SQL injection is a web application problem, and not directly related to an ORM. ActiveJDBC will process any SQL that is passed to it. (See the discussion here: https://groups.google.com/d/topic/activejdbc-group/5D2jhWuW4Sg/discussion)Is that really true? Should the database abstraction layer delegate SQL injection prevention to the client application?
SQL Injection BackgroundSQL injection is a problem that most of us developers have had to deal with one time or another in their professional lives. Wikipedia explains the problem nicely. Given the following piece of Java code (or any other language):
Imagine that “userName” is a variable taken from an HTTP request. Blindly pasting an HTTP request parameter gives way to simple attacks as these:
statement = "SELECT * FROM users WHERE name = '" + userName + "';"
This doesn’t happen to you? Maybe not. But the problem is seen quite often on Stack Overflow. More than 2000 results when searching for “SQL injection”: https://stackoverflow.com/search?q=sql+injection. So even if you know how to prevent it, someone on your team may not. OK, but … it’s not that bad if one out of 500 statements is badly written by some programmer that was oblivious of this threat? Think again. Have you ever heard of a tool called sqlmap? This tool will find any problematic page within your application within a couple of seconds/minutes/hours, depending on the severity of your injection problem. Not only that, once it has found problematic pages, it will be able to extract ALL kinds of data from your database. I mean ALL kinds of data. A selection of sqlmap features:
-- attacker sends this code in the userName field: userName = "a';DROP TABLE users; SELECT * FROM userinfo WHERE 't' = 't" -- resulting in the following statement: statement = "SELECT * FROM users WHERE name = 'a';" + "DROP TABLE users;" + + "SELECT * FROM userinfo WHERE 't' = 't';"
Yes! If you suffer from SQL-injection-unsafe code, an attacker can seize your server under some circumstances!! In our company, we’ve tried sqlmap in a sandbox environment against some open source blog software with known vulnerabilities. We’ve managed to seize the server in no time, without writing a single line of SQL
- Support to enumerate users, password hashes, privileges, roles, databases, tables and columns.
- Support to search for specific database names, specific tables across all databases or specific columns across all databases’ tables. This is useful, for instance, to identify tables containing custom application credentials where relevant columns’ names contain string like name and pass.
- Support to download and upload any file from the database server underlying file system when the database software is MySQL, PostgreSQL or Microsoft SQL Server.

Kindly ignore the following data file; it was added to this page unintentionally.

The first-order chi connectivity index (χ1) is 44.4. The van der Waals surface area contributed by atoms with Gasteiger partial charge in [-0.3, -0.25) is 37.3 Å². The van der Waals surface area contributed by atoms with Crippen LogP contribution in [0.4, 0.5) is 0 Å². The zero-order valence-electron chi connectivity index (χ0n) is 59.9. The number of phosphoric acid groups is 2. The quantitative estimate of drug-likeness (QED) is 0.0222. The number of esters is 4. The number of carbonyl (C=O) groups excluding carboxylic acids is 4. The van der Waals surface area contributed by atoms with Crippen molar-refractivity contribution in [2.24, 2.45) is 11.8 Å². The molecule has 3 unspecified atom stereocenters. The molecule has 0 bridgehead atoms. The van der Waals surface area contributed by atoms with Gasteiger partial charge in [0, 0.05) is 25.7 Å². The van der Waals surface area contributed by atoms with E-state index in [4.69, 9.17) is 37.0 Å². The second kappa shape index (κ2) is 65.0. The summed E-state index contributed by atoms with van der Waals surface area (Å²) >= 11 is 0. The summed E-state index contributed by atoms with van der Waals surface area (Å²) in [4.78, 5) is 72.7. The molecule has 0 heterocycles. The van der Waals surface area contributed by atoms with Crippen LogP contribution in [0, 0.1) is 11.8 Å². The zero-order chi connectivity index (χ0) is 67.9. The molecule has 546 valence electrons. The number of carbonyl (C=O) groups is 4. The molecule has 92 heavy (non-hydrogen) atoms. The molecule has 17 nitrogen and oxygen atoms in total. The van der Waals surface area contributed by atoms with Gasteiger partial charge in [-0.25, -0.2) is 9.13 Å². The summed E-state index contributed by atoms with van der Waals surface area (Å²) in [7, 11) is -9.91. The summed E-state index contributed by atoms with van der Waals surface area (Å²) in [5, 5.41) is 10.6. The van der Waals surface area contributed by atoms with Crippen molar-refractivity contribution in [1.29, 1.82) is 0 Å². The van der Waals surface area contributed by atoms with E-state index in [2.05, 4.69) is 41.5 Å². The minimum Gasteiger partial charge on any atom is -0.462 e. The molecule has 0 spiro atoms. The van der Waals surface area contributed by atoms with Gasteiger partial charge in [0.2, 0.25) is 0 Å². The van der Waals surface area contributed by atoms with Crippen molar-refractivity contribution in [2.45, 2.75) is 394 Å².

- Support to execute arbitrary commands and retrieve their standard output on the database server underlying operating system when the database software is MySQL, PostgreSQL or Microsoft SQL Server.
Database Abstraction and SQL InjectionOK, now that I have your attention, let’s think again about what Igor Polevoy said:
SQL injection is a web application problem, and not directly related to an ORM. ActiveJDBC will process any SQL that is passed to it.Yes, he may be right. Given that ActiveJDBC is a slim wrapper for JDBC, allowing to do nice CRUD simplifications, such as these (taken from their website):
Did you spot the risk for SQL injection? Right. Even if it uses bind values for underlying PreparedStatements, this tool is as unsafe as JDBC. You can avoid SQL injection, if you’re careful. Or you can start concatenating strings all over. But you have to be aware of that! How does jOOQ handle situations like these? The jOOQ manual explains how bind values are handled explicitly or implicitly. Here are some examples:
List<Employee> people = Employee.where("department = ? and hire_date > ? ", "IT", hireDate) .offset(21) .limit(10) .orderBy("hire_date asc");
The above examples will yield
// Implicitly creating a bind value for "Poe" create.select() .from(T_AUTHOR) .where(LAST_NAME.equal("Poe")); // Explicitly creating a (named) bind value for "Poe" create.select() .from(T_AUTHOR) .where(LAST_NAME.equal(param("lastName", "Poe"))); // Explicitly inlining "Poe" in the generated SQL string create.select() .from(T_AUTHOR) .where(LAST_NAME.equal(inline("Poe")));
In the case where “Poe” is inlined, escaping is handled by jOOQ, to prevent syntax errors and SQL injection. But jOOQ also supports injecting SQL strings directly in generated SQL. For instance:
SELECT * FROM T_AUTHOR WHERE LAST_NAME = ? SELECT * FROM T_AUTHOR WHERE LAST_NAME = ? SELECT * FROM T_AUTHOR WHERE LAST_NAME = 'Poe'
In this case, SQL injection can occur just as with JDBC
// Inject plain SQL into jOOQ create.select() .from(T_AUTHOR) .where("LAST_NAME = 'Poe'");
ConclusionIn essence, Igor is right. It is the (client) application developer’s responsibility to be aware of SQL injection issues created by their code. But if a database abstraction framework built on top of JDBC can avoid SQL injection as much as possible in its API, all the better. From a SQL injection perspective, database abstraction frameworks can be divided into three categories:
- Simple utilities. These include Spring’s JdbcTemplate, or Apache’s DbUtils. They really just enhance the JDBC API with convenience (less exception handling, less verbosity, simpler variable binding, simpler data fetching). Of course, these tools won’t prevent SQL injection
- Full SQL abstraction. These include jOOQ, JaQu, JPA’s CriteriaQuery and others. Their normal operation mode will always render bind values in generated SQL. This prevents SQL injection in most cases.
- The others. Many other frameworks (including ActiveJDBC and Hibernate) are mainly based on (SQL or HQL) string operations. While they abstract many SQL-related things, they do not prevent SQL injection at all.